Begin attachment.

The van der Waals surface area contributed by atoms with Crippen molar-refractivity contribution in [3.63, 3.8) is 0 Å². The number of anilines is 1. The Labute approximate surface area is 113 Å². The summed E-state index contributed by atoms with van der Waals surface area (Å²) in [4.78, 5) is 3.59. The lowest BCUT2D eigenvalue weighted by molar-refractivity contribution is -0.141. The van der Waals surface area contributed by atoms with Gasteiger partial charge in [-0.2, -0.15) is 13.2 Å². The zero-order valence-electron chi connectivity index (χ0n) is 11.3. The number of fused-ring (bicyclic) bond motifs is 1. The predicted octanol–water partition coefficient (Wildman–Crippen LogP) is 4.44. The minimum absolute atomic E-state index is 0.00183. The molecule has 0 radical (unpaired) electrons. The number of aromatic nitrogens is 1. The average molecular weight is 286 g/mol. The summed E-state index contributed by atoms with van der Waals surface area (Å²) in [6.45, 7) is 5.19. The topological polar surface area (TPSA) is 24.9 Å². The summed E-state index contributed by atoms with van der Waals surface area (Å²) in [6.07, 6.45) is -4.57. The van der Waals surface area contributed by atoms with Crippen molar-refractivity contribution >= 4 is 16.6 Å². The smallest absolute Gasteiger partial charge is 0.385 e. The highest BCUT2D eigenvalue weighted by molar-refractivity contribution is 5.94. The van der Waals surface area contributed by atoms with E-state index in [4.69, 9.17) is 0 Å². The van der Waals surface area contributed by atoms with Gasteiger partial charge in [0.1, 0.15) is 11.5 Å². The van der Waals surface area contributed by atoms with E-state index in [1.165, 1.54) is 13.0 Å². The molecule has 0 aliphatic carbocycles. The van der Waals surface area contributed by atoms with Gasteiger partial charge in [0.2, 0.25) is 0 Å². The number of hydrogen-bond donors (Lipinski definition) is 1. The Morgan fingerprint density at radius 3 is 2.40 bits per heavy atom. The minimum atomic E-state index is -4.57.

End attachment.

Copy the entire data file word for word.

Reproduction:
The van der Waals surface area contributed by atoms with Crippen molar-refractivity contribution in [3.63, 3.8) is 0 Å². The number of anilines is 1. The Labute approximate surface area is 113 Å². The summed E-state index contributed by atoms with van der Waals surface area (Å²) in [4.78, 5) is 3.59. The lowest BCUT2D eigenvalue weighted by molar-refractivity contribution is -0.141. The van der Waals surface area contributed by atoms with Gasteiger partial charge in [-0.2, -0.15) is 13.2 Å². The zero-order valence-electron chi connectivity index (χ0n) is 11.3. The number of fused-ring (bicyclic) bond motifs is 1. The predicted octanol–water partition coefficient (Wildman–Crippen LogP) is 4.44. The minimum absolute atomic E-state index is 0.00183. The molecule has 0 radical (unpaired) electrons. The number of aromatic nitrogens is 1. The average molecular weight is 286 g/mol. The summed E-state index contributed by atoms with van der Waals surface area (Å²) in [6.45, 7) is 5.19. The topological polar surface area (TPSA) is 24.9 Å². The summed E-state index contributed by atoms with van der Waals surface area (Å²) in [6.07, 6.45) is -4.57. The van der Waals surface area contributed by atoms with Crippen molar-refractivity contribution >= 4 is 16.6 Å². The smallest absolute Gasteiger partial charge is 0.385 e. The highest BCUT2D eigenvalue weighted by molar-refractivity contribution is 5.94. The van der Waals surface area contributed by atoms with E-state index in [4.69, 9.17) is 0 Å². The van der Waals surface area contributed by atoms with Gasteiger partial charge in [0.1, 0.15) is 11.5 Å². The van der Waals surface area contributed by atoms with E-state index in [1.165, 1.54) is 13.0 Å². The molecule has 0 aliphatic carbocycles. The van der Waals surface area contributed by atoms with Gasteiger partial charge in [0.2, 0.25) is 0 Å². The number of hydrogen-bond donors (Lipinski definition) is 1. The Morgan fingerprint density at radius 3 is 2.40 bits per heavy atom. The minimum atomic E-state index is -4.57.